The samples you select must represent the population you want to analyze. A lot of thought must go into defining the population and finding samples that will fairly represent that population. Then all those mental maneuvers go into fitting considerations, like the sample hierarchy, resolution and the number of samples (http://statswithcats.wordpress.com/2010/07/17/purrfect-resolution/), and the sampling scheme, into a comprehensive sampling plan. So the last thing you want to have happen is to have the sampler, the person who will generate the data, stray from the carefully thought-out plan. You don’t want field technicians moving sampling locations so that they don’t have to walk so far from their truck. You don’t want doctors reassigning their friends to experimental groups that will get preferential treatment. You don’t want your survey takers concentrating on attractive members of the opposite sex. You get the idea.
When it comes to samples, samplers should have little or no discretion to stray from the plan. Follow the map that will find the population you’re looking for. Then there’s the process of generating the data. As much as you plan to minimize variance with reference, replication, and randomization (http://statswithcats.wordpress.com/2010/09/05/the-heart-and-soul-of-variance-control/), there will always be opportunities at the point of data collection to improve the process. A dropped meter may require recalibration that’s not called for in the sampling plan. A survey taker might ask a clarifying question, check spelling, or point out a math error before a respondent forever disappears. A surveyor can correct a map with an incorrectly located sampling point. An accountant can adjust misclassified debits in financial records. As the data analyst, you are mostly powerless to make such corrections and clarifications until it’s too late, and you have to puzzle over the cause of an outlier. You need to rely on the knowledge and experience of the people collecting the data. So when it comes to data, samplers should have considerable discretion to use their initiative to ensure the quality of the data, minimize variance, and achieve the intent, if not the letter, of the sampling plan.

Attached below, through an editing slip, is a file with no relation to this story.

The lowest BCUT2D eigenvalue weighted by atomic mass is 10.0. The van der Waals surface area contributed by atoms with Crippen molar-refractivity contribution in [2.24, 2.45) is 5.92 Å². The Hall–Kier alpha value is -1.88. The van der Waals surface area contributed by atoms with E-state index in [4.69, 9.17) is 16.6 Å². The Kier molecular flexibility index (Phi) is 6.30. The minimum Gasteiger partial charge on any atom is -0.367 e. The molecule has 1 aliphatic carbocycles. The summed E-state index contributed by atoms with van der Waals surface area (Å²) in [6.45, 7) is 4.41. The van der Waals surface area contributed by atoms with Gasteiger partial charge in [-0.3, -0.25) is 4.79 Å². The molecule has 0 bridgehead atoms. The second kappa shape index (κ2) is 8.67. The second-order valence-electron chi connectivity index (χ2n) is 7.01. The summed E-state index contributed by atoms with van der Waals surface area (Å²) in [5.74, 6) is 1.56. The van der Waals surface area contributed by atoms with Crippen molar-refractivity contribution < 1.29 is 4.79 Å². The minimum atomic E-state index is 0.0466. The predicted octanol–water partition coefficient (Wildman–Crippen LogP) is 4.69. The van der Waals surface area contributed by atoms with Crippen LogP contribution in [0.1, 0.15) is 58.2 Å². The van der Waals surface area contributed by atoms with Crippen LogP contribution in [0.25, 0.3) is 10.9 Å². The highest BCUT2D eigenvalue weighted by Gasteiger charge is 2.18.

Once you know what you want your model to do and you know what you need to measure, you can consider the statistical techniques you might use (http://statswithcats.wordpress.com/2010/08/27/the-right-tool-for-the-job/).